Perfect Square - Number Theory, Quantitative Aptitude Quant Notes | EduRev

UPSC Prelims Paper 2 CSAT - Quant, Verbal & Decision Making

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UPSC : Perfect Square - Number Theory, Quantitative Aptitude Quant Notes | EduRev

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Square Root
The square root of a number is that number the product of which itself gives the given number, i.e, the square root of 400 is 20, the square root of 625 is 25.
The process of finding the square root is called evaluation. The square root of a number is denoted by the symbol called the radical sign(√ ).

How to Find the Square Root of an Integer?
(i) By the method of Prime Factors: When a given number is a perfect square, we resolve it into prime factors and take the product of prime factors, choosing one out of every two.
To find the square root of a perfect square by using the prime factorization method when a given number is a perfect square:
Step I: Resolve the given number into prime factors.
Step II: Make pairs of similar factors.
Step III: Take the product of prime factors, choosing one factor out of every pair.


Examples on square root of a perfect square by using the prime factorization method: 
1. Find the square root of 484 by prime factorization method.
Solution:
Resolving 484 as the product of primes, we get
Perfect Square - Number Theory, Quantitative Aptitude Quant Notes | EduRev
484 = 2 × 2 × 11 × 11 
√484 = √(2 × 2 × 11 × 11
= 2 × 11 
Therefore, √484 = 22

2. Find the square root of 324.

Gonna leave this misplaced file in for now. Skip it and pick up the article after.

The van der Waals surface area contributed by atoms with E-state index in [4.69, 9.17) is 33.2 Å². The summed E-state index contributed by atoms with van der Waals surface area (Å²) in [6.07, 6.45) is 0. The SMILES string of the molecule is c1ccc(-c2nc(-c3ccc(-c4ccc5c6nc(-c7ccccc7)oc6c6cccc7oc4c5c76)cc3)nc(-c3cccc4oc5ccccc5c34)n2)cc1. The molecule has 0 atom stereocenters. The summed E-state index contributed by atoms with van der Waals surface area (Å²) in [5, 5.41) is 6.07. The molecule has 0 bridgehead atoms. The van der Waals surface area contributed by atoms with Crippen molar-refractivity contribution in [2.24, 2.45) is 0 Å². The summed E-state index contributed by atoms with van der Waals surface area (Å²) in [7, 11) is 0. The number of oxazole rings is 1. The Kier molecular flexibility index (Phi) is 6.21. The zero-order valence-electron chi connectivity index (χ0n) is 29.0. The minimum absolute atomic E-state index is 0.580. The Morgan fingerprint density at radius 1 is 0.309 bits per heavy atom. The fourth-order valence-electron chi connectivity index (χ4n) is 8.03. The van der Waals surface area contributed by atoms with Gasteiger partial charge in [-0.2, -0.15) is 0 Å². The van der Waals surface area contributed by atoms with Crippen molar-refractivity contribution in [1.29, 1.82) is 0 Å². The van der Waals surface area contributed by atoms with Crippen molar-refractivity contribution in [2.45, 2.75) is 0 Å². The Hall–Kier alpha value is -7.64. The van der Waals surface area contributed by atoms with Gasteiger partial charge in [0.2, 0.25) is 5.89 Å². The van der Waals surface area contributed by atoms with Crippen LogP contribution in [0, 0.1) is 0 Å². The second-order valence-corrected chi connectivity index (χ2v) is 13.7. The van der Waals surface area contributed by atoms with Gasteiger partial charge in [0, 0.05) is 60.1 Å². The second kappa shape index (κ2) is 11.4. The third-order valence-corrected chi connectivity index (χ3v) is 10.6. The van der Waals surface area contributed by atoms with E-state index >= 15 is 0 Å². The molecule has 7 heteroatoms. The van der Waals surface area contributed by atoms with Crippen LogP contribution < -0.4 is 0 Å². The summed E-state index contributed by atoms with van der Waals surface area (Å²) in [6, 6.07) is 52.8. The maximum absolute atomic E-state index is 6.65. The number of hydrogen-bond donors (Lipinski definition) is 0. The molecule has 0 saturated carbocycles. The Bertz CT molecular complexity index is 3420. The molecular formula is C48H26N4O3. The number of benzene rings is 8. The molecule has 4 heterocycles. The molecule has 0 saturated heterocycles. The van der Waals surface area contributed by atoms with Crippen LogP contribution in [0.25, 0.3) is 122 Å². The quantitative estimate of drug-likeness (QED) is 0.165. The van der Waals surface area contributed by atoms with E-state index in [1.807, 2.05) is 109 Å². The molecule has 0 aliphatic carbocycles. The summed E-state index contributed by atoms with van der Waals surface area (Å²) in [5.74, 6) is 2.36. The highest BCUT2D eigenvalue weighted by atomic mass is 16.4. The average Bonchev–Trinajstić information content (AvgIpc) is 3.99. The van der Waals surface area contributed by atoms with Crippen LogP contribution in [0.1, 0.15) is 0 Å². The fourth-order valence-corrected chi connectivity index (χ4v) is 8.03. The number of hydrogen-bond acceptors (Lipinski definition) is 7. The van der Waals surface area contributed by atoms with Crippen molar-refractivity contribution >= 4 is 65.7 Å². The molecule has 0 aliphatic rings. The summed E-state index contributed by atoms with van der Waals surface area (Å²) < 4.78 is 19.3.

Solution: The square root of 324 by prime factorization, we get 
Perfect Square - Number Theory, Quantitative Aptitude Quant Notes | EduRev
324 = 2 × 2 × 3 × 3 × 3 × 3
√324 = √(2 × 2 × 3 × 3 × 3 × 3) 
= 2 × 3 × 3 
Therefore, √324 = 18 

(ii) By the method of Long Division: This method can be used when the number is large and the factors cannot be determined easily. This method can also be used when we want to add a least number or to subtract a least number from a given number so that the resulting number may give a perfect square of some number.
Steps of Long Division Method for Finding Square Roots:
Step I: Group the digits in pairs, starting with the digit in the units place. Each pair and the remaining digit (if any) is called a period.
Step II: Think of the largest number whose square is equal to or just less than the first period. Take this number as the divisor and also as the quotient.
Step III: Subtract the product of the divisor and the quotient from the first period and bring down the next period to the right of the remainder. This becomes the new dividend.
Step IV: Now, the new divisor is obtained by taking two times the quotient and annexing with it a suitable digit which is also taken as the next digit of the quotient, chosen in such a way that the product of the new divisor and this digit is equal to or just less than the new dividend.
Step V: Repeat steps (2), (3) and (4) till all the periods have been taken up. Now, the quotient so obtained is the required square root of the given number.

Examples on square root of a perfect square by using the long division method
1. Find the square root of 784 by the long-division method.